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5 questions about cpu, memory and graphics cards (newbie questions )

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October 26, 2010 8:49:27 AM

my setup
Pent 4 HT 3.0 cpu
3 gb of ram ( thou it says 2.6 )
geforce 8400 gs 512mb card.
1. 700mb avi movie burn times are just over 1 hour, would that be right ?
2. is this grapics card aiding in video editing / producing / burning ?
3. even when using 2-3 applications at once, memory scan says the system has around 80% free ram yet system is abit on the slow side.
4. i take it that d915gag motherboards can't be overclocked ? bios setup seem mostly un-selectable.
Last Question.
5. what other hardware changes ( besides the fan ) would i have to make when upgrading from 3.0 to 3.8cpu ?
October 26, 2010 9:14:11 AM

1. Yes, video burning is dependant on HDD read speed, DVD Write speed and CPU speed.
2. No
3. This could be because your hard drive is A) slow B) full C) old
4. If the BIOS is minimal, then overclocking isn't an option
5. What 3.8 CPU are you considering? Best thing to do is go to your motherboard manufacturers website and find your motherboard and look at the supported CPU list.
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October 26, 2010 3:27:08 PM

I suggest you think about a new system. What you have is relatively balanced and good for what it was 5 years ago. Current low end processors are much better. Here is a comparison of a pentium 4 660@3.6 vs. a i3-530:
http://www.anandtech.com/bench/Product/92?vs=118
The i3-530 is 3-4x faster. A dual core system will cause less disruption when multitasking.

I suspect that you are using XP which tries to conserve ram by swapping things out to keep a high number of pages free. Ram is much cheaper today, and windows-7 will try to keep the most useful things in ram for potential reuse. If you ues a 64 bit os, you will get the use of all your ram.

If your hard drive is IDE, get a new sata drive. They are bigger, faster, and cheaper. For a really responsive system, budget $100 or so for a SSD for the os.

Reuse what parts you can, and sell off the rest to recoup some funds.

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October 27, 2010 1:50:17 AM

+1 on the SSD boot drive. Your best upgrade would be to grab a small SSD and win 7. Keep your current drive for media, etc. This should cost around $200, and more importantly, if you decide to put together a new system a couple of years down the road, you'l be able to re-use win 7 and the SSD.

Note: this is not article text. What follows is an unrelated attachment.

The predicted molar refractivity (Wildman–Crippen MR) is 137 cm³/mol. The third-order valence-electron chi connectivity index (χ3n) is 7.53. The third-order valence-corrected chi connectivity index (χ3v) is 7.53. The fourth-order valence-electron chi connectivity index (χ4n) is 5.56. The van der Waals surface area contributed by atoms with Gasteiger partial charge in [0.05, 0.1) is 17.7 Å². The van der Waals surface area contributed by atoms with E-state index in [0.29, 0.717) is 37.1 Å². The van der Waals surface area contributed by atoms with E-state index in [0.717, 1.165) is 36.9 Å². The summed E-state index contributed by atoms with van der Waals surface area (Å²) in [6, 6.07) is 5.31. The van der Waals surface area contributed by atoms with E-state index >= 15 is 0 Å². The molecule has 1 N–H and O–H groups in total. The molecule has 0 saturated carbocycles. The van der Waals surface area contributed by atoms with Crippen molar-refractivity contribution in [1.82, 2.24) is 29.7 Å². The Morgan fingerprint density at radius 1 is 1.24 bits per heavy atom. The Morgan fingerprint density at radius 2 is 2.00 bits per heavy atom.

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October 27, 2010 5:52:23 AM

Quote:
if you decide to put together a new system a couple of years down the road, you'l be able to re-use win 7 and the SSD.


Just be aware that if you purchase an OEM Windows 7, you can't transfer it to a new build later on.
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October 27, 2010 6:57:42 AM

cmcghee358 said:
Quote:
if you decide to put together a new system a couple of years down the road, you'l be able to re-use win 7 and the SSD.


Just be aware that if you purchase an OEM Windows 7, you can't transfer it to a new build later on.


Not to a new build no, but you could upgrade your mobo, CPU, and RAM. When I did so I thought I'd have to call in, but the online activation worked. (I used the same SSD, periphreals, etc.)

In the old licence agreement any part re-used, even a cable or a screw meant it wasn't a new build. Now it has to be "substantially part of the computer" or something like that, but it's vauge, and MS has been pretty leinent about it. I think you'll be OK as long as you don't try to cheat the system.
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October 27, 2010 2:09:02 PM

cmcghee358 said:
Quote:
if you decide to put together a new system a couple of years down the road, you'l be able to re-use win 7 and the SSD.


Just be aware that if you purchase an OEM Windows 7, you can't transfer it to a new build later on.


Get the upgrade version of windows 7.
1) Price is similar to oem.
2) It is considered as retail, so you get Microsoft support, and no hassle transfer later.
3) You will get both a 64 bit dvd and a 32 bit dvd.
4) You CAN do a clean install with it.
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October 27, 2010 2:44:57 PM

SSD+Win7 Retail currently would most likely exceed the $200 etk suggested. Hence I was pointing out the limitations with OEM software.
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